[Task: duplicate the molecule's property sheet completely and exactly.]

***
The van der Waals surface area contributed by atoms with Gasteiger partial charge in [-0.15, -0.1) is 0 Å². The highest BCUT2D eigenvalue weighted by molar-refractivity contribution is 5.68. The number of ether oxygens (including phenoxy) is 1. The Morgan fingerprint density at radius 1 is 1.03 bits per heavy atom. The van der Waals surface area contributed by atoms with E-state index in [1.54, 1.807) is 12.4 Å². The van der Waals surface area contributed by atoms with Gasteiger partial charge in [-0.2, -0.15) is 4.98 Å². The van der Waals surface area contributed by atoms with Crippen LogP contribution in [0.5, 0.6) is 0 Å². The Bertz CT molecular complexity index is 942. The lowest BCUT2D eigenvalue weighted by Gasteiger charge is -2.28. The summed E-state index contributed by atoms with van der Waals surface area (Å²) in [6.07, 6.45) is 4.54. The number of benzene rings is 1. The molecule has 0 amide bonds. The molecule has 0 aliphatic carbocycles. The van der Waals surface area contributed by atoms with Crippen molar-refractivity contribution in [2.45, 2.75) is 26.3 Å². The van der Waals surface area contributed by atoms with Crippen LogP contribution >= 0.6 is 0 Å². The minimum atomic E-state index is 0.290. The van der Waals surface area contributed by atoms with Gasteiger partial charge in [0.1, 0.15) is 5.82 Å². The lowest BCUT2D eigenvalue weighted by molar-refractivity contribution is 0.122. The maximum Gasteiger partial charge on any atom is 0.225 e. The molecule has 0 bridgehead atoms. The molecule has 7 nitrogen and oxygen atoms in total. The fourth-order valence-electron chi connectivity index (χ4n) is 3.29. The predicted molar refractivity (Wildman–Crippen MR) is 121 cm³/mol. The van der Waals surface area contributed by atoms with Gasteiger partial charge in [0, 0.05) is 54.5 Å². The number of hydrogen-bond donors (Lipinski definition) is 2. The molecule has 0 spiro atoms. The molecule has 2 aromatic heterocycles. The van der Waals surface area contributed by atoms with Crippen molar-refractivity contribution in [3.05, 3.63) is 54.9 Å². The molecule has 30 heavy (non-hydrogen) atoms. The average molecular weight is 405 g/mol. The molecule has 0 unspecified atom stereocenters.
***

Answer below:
The van der Waals surface area contributed by atoms with Gasteiger partial charge in [-0.15, -0.1) is 0 Å². The highest BCUT2D eigenvalue weighted by molar-refractivity contribution is 5.68. The number of ether oxygens (including phenoxy) is 1. The Morgan fingerprint density at radius 1 is 1.03 bits per heavy atom. The van der Waals surface area contributed by atoms with E-state index in [1.54, 1.807) is 12.4 Å². The van der Waals surface area contributed by atoms with Gasteiger partial charge in [-0.2, -0.15) is 4.98 Å². The van der Waals surface area contributed by atoms with Crippen LogP contribution in [0.5, 0.6) is 0 Å². The Bertz CT molecular complexity index is 942. The lowest BCUT2D eigenvalue weighted by Gasteiger charge is -2.28. The summed E-state index contributed by atoms with van der Waals surface area (Å²) in [6.07, 6.45) is 4.54. The number of benzene rings is 1. The molecule has 0 amide bonds. The molecule has 0 aliphatic carbocycles. The van der Waals surface area contributed by atoms with Crippen molar-refractivity contribution in [2.45, 2.75) is 26.3 Å². The van der Waals surface area contributed by atoms with Crippen LogP contribution >= 0.6 is 0 Å². The minimum atomic E-state index is 0.290. The van der Waals surface area contributed by atoms with Gasteiger partial charge in [0.1, 0.15) is 5.82 Å². The lowest BCUT2D eigenvalue weighted by molar-refractivity contribution is 0.122. The maximum Gasteiger partial charge on any atom is 0.225 e. The molecule has 0 bridgehead atoms. The molecule has 7 nitrogen and oxygen atoms in total. The fourth-order valence-electron chi connectivity index (χ4n) is 3.29. The predicted molar refractivity (Wildman–Crippen MR) is 121 cm³/mol. The van der Waals surface area contributed by atoms with Gasteiger partial charge in [0, 0.05) is 54.5 Å². The number of hydrogen-bond donors (Lipinski definition) is 2. The molecule has 0 spiro atoms. The molecule has 2 aromatic heterocycles. The van der Waals surface area contributed by atoms with Crippen molar-refractivity contribution in [3.05, 3.63) is 54.9 Å². The molecule has 30 heavy (non-hydrogen) atoms. The average molecular weight is 405 g/mol. The molecule has 0 unspecified atom stereocenters.